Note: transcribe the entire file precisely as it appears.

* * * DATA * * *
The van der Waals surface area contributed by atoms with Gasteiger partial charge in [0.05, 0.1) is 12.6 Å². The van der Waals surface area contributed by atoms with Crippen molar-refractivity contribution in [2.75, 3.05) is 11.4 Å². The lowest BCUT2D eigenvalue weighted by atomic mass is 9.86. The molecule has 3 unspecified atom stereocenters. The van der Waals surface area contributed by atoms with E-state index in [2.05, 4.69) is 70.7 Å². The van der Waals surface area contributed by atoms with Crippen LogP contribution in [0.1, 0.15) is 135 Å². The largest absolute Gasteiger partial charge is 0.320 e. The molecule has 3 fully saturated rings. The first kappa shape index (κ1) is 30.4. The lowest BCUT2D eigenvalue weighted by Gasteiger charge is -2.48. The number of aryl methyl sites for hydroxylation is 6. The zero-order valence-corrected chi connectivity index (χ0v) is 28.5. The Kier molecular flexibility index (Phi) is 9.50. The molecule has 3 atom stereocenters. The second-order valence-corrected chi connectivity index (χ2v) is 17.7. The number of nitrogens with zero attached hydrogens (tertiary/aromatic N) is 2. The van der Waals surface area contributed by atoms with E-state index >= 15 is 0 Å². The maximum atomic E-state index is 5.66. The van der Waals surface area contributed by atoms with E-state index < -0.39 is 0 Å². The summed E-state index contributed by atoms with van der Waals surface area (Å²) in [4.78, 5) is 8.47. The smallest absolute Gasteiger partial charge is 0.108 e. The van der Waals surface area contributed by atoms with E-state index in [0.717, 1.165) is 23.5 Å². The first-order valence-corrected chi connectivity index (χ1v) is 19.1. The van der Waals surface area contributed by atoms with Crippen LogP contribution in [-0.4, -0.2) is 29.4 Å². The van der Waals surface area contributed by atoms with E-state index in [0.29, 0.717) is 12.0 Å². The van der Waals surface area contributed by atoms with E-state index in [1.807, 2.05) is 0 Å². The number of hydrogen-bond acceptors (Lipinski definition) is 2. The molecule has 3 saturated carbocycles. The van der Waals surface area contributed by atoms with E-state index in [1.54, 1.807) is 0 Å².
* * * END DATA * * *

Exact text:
The van der Waals surface area contributed by atoms with Gasteiger partial charge in [0.05, 0.1) is 12.6 Å². The van der Waals surface area contributed by atoms with Crippen molar-refractivity contribution in [2.75, 3.05) is 11.4 Å². The lowest BCUT2D eigenvalue weighted by atomic mass is 9.86. The molecule has 3 unspecified atom stereocenters. The van der Waals surface area contributed by atoms with E-state index in [2.05, 4.69) is 70.7 Å². The van der Waals surface area contributed by atoms with Crippen LogP contribution in [0.1, 0.15) is 135 Å². The largest absolute Gasteiger partial charge is 0.320 e. The molecule has 3 fully saturated rings. The first kappa shape index (κ1) is 30.4. The lowest BCUT2D eigenvalue weighted by Gasteiger charge is -2.48. The number of aryl methyl sites for hydroxylation is 6. The zero-order valence-corrected chi connectivity index (χ0v) is 28.5. The Kier molecular flexibility index (Phi) is 9.50. The molecule has 3 atom stereocenters. The second-order valence-corrected chi connectivity index (χ2v) is 17.7. The number of nitrogens with zero attached hydrogens (tertiary/aromatic N) is 2. The van der Waals surface area contributed by atoms with E-state index >= 15 is 0 Å². The maximum atomic E-state index is 5.66. The van der Waals surface area contributed by atoms with E-state index < -0.39 is 0 Å². The summed E-state index contributed by atoms with van der Waals surface area (Å²) in [4.78, 5) is 8.47. The smallest absolute Gasteiger partial charge is 0.108 e. The van der Waals surface area contributed by atoms with E-state index in [0.717, 1.165) is 23.5 Å². The first-order valence-corrected chi connectivity index (χ1v) is 19.1. The van der Waals surface area contributed by atoms with Crippen LogP contribution in [-0.4, -0.2) is 29.4 Å². The van der Waals surface area contributed by atoms with E-state index in [0.29, 0.717) is 12.0 Å². The van der Waals surface area contributed by atoms with E-state index in [1.807, 2.05) is 0 Å². The number of hydrogen-bond acceptors (Lipinski definition) is 2. The molecule has 3 saturated carbocycles. The van der Waals surface area contributed by atoms with E-state index in [1.54, 1.807) is 0 Å².